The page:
And that stuff just wasn’t resonating with who we were on the inside, the kind of contribution we wanted to make to the world, or the kind of role models we wanted to be for our kids.
We wanted to use our words for good.
And so these days, that’s what we do. We get to write about the light-workers – the miracle-minded folk out there working to change the world for the better. We’ve built a business based entirely on that ethos and it’s a good fit for us. It feels right.
Through The Splendid Word, we’re working to promote positive communication and the power of kind language across our regional communities. We’re doing our bit to stand up against the endless stream of bad news and negativity spewing out of mainstream and social media, to change the conversation, and to spread more of the good stuff in our own backyard.
And how do we do that? We do it through leading by example. And by empowering people to take greater care of the impact their words, actions and intentions have inside their own heads, and on the lives of all those they encounter.
It’s a big crusade – and one that has seen our workload grow quickly in recent times – primarily because our message is resonating deeply with people looking for a better way to share their story and to connect with clients on a more authentic level.
And up until recently, it’s a crusade we’ve managed entirely on our own.
But we knew that if we wanted to continue spreading the good stuff even further – and in a way that was sustainable and would allow us to continue to take care of ourselves and our families – we needed to rally more troops.
And so over the past 12 months or so, we’ve been quietly expanding, and we’ve welcomed three talented new team members into The Splendid Word fold.
It’s been a positive move in so many ways. These creative, big-hearted individuals bring a whole new range of skills, insights and learnings to our team – and most importantly of all – they ‘get’ what it is that our business stands for. They’re vibrant, positive, genuine, clever humans who want to make a lasting difference in the world, and who we know will help take our message even further.
Stay tuned over the coming weeks as we introduce the new faces in our splendid word team.
Xx Lee & Christy
It’s landed! The 5th episode in our Spreading the Good Stuff live conversation series is coming your way, with the divine Samantha Ferrier at Junction Moama on Thursday June 7.
In this episode we’ll be diving deep with Sam to explore her ‘slow’ approach to life, her deep passion for the environment and sustainability, and how we can all play a role in reducing the footprint we humans are leaving on this earth.
Sam is an environmentalist, change-agent and firm advocate for living a slow and wholehearted life. She believes that by choosing ‘slow’ we can not only help our earth, but also improve our relationships and experience of life in the process.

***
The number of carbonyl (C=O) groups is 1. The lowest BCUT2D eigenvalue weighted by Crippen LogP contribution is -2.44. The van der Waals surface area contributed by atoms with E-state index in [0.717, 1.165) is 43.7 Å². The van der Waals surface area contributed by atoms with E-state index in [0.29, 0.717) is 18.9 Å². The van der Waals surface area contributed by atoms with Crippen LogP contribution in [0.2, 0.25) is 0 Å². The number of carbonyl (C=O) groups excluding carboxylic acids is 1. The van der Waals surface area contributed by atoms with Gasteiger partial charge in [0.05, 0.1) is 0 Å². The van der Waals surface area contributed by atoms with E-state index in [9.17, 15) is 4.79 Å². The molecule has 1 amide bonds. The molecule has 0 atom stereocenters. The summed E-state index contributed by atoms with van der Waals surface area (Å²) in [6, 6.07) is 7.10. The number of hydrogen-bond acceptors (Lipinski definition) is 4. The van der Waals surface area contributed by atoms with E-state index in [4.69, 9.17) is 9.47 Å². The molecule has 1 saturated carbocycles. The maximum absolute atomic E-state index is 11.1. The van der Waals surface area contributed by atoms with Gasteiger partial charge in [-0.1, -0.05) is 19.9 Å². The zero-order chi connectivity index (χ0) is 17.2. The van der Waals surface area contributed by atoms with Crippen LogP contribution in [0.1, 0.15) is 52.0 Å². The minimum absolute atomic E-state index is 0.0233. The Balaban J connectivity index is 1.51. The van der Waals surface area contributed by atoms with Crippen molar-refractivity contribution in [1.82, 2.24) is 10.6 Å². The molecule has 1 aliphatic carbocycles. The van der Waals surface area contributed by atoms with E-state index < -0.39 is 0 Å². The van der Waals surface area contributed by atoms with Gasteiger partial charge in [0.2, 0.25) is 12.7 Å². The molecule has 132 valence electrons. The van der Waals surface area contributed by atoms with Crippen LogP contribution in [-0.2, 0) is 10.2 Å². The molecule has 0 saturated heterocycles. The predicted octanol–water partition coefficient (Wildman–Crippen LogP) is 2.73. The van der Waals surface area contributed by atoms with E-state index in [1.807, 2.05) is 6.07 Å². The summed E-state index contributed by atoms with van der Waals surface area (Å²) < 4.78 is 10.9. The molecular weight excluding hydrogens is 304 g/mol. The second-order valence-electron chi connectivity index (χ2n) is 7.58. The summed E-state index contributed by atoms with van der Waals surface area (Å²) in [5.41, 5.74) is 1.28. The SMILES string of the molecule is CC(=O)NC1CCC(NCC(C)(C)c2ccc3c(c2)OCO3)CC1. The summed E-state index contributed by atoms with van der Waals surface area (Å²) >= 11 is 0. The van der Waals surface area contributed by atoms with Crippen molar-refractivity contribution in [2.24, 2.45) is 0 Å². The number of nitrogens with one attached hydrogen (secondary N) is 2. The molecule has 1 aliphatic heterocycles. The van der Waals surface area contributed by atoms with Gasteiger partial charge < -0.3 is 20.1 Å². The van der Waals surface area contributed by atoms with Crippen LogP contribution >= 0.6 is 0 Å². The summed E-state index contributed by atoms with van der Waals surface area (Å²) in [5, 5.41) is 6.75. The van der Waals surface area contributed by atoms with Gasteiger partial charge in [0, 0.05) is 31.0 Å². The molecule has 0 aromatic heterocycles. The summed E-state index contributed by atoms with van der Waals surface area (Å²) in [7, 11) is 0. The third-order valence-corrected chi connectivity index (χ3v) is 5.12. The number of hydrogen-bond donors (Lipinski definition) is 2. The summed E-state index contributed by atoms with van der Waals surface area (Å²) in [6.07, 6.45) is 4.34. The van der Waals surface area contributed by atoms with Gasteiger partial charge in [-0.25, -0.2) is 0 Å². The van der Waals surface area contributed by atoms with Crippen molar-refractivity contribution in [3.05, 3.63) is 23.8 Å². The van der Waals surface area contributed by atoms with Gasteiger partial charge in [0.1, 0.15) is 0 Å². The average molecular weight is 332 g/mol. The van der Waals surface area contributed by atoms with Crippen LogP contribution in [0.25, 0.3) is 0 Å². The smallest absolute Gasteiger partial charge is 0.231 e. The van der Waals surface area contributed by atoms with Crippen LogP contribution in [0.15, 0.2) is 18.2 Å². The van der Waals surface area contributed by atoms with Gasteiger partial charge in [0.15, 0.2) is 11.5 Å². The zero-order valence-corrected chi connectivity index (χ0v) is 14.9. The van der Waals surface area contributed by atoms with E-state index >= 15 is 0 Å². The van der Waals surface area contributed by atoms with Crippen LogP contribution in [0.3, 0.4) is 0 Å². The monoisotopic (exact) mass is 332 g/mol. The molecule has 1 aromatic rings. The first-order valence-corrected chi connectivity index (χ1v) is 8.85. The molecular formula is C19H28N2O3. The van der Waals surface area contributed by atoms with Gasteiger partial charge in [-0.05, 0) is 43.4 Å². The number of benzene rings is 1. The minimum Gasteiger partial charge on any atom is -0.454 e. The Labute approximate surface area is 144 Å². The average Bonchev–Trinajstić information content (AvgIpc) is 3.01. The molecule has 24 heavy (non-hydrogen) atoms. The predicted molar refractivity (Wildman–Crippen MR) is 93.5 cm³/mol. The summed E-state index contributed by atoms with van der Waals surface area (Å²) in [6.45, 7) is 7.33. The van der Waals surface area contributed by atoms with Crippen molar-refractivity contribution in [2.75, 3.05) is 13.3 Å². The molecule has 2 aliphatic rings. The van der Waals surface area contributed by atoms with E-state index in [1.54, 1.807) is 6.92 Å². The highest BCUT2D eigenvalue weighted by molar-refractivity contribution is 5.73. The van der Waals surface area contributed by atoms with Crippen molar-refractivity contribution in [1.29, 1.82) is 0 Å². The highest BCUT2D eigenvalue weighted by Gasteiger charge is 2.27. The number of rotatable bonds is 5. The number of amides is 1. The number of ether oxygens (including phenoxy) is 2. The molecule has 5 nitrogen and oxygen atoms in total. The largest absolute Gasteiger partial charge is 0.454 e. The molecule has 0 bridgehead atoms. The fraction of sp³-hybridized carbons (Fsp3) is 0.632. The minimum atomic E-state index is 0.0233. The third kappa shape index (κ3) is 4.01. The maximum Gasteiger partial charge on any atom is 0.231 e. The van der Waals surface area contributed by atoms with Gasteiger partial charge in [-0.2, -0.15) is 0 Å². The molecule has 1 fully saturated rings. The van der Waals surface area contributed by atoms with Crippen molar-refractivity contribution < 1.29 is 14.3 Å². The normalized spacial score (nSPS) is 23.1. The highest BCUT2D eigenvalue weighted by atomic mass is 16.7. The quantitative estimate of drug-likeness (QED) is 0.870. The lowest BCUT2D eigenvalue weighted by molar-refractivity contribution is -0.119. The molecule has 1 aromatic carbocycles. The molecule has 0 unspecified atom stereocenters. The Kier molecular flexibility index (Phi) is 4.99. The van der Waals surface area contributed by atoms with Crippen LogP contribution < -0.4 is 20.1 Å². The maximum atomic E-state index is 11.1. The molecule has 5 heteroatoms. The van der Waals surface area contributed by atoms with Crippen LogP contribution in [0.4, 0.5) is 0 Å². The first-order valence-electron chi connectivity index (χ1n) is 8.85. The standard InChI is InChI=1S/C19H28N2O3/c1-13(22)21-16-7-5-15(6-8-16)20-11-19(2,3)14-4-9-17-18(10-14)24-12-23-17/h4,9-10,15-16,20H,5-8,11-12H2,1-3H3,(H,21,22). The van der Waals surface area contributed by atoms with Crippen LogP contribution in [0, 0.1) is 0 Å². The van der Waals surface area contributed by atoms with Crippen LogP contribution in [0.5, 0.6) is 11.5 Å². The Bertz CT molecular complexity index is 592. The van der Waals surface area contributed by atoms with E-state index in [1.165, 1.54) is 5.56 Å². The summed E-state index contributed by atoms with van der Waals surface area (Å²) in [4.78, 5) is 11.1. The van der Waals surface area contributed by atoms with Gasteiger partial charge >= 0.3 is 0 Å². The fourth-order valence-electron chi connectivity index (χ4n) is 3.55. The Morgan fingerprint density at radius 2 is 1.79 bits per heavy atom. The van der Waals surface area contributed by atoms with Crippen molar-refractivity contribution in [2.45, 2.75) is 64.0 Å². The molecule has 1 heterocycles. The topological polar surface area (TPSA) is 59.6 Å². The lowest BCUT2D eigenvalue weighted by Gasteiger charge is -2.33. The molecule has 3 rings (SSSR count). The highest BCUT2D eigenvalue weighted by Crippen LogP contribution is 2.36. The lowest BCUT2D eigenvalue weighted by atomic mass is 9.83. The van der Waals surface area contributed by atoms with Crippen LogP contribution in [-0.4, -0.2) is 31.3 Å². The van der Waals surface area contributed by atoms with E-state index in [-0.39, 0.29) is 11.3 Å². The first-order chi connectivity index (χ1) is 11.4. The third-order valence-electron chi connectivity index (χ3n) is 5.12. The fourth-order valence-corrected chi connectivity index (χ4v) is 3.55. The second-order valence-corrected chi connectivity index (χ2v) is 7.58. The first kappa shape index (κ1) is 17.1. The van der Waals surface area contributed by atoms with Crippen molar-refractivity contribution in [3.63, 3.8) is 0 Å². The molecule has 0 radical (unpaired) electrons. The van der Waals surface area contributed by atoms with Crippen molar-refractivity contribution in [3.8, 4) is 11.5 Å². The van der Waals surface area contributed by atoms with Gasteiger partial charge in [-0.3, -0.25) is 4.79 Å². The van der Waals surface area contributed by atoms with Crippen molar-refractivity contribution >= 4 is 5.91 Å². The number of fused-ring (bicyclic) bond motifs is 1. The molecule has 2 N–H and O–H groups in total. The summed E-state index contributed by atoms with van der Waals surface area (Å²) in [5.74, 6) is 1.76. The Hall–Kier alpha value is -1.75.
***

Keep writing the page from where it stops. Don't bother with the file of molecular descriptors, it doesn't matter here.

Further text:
She is the founder of Echuca Moama Plastic Bag Free, has played a lead role in championing the local Boomerang Bags movement and is passionate about fostering grassroots programs that will lead to positive change.
“I have always had a passion for the environment, in some way or another,” says Sam.
“I want to ensure that the planet we are borrowing from our grandchildren is thriving and sustainable. We live in such a throwaway and convenient society, where instant gratification and monetary wealth often take precedence over environmental stewardship and richness in relationships, culture and experiences.
“At the same time, we have seen a flourishing of grassroots movements towards caring for our earth and our people, and this excites me. I want to foster these community initiatives and believe that these ripples are the pathway to change… slow and meaningful change.”
Sponsored by Junction Moama, #spreadingthegoodstuff events examine the lives of extraordinary individuals in our region who are making a positive impact in their patch.
The conversation series builds on our crusade to promote positive communication and the power of kind language across our regional communities.
Each event includes a live conversation hour where we explore some of the big issues, challenges and opportunities of our time – leaving you enriched, enlarged and empowered to spread more of your own good in the world.
Join us at Junction on June 7 for a remarkable evening of illuminating conversation with Samantha Ferrier by securing your tickets today. We know this conversation will leave you feeling inspired and empowered to create positive change in your own lives, and in the world around you.
Tickets are $30, strictly limited and must be purchased prior to the event day. Included in your ticket is a complimentary glass of sparkling wine and nibbles.
Tickets and further details available here.
We look forward to seeing you there!
Please note: Junction is an over 18 venue at all times.
Smart casual dress required, no thongs after 5pm.